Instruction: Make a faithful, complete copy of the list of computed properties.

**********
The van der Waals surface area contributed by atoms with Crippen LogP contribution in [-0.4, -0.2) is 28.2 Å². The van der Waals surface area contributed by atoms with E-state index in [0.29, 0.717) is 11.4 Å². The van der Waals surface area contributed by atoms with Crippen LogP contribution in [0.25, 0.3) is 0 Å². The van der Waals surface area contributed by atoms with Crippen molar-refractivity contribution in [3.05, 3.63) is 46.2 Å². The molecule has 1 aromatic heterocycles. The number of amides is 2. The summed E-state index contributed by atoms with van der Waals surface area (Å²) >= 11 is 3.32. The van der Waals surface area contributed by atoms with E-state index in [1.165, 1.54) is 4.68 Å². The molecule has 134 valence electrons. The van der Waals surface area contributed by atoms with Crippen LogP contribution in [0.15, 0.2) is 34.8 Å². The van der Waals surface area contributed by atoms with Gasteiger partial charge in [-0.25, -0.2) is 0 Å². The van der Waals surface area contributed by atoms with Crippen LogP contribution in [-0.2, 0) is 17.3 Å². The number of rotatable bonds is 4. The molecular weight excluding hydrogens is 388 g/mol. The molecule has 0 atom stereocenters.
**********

The van der Waals surface area contributed by atoms with Crippen LogP contribution in [-0.4, -0.2) is 28.2 Å². The van der Waals surface area contributed by atoms with E-state index in [0.29, 0.717) is 11.4 Å². The van der Waals surface area contributed by atoms with Crippen LogP contribution in [0.25, 0.3) is 0 Å². The van der Waals surface area contributed by atoms with Crippen molar-refractivity contribution in [3.05, 3.63) is 46.2 Å². The molecule has 1 aromatic heterocycles. The number of amides is 2. The summed E-state index contributed by atoms with van der Waals surface area (Å²) >= 11 is 3.32. The van der Waals surface area contributed by atoms with E-state index in [1.165, 1.54) is 4.68 Å². The molecule has 134 valence electrons. The van der Waals surface area contributed by atoms with Crippen LogP contribution in [0.15, 0.2) is 34.8 Å². The van der Waals surface area contributed by atoms with Gasteiger partial charge in [-0.25, -0.2) is 0 Å². The van der Waals surface area contributed by atoms with Crippen LogP contribution in [-0.2, 0) is 17.3 Å². The number of rotatable bonds is 4. The molecular weight excluding hydrogens is 388 g/mol. The molecule has 0 atom stereocenters.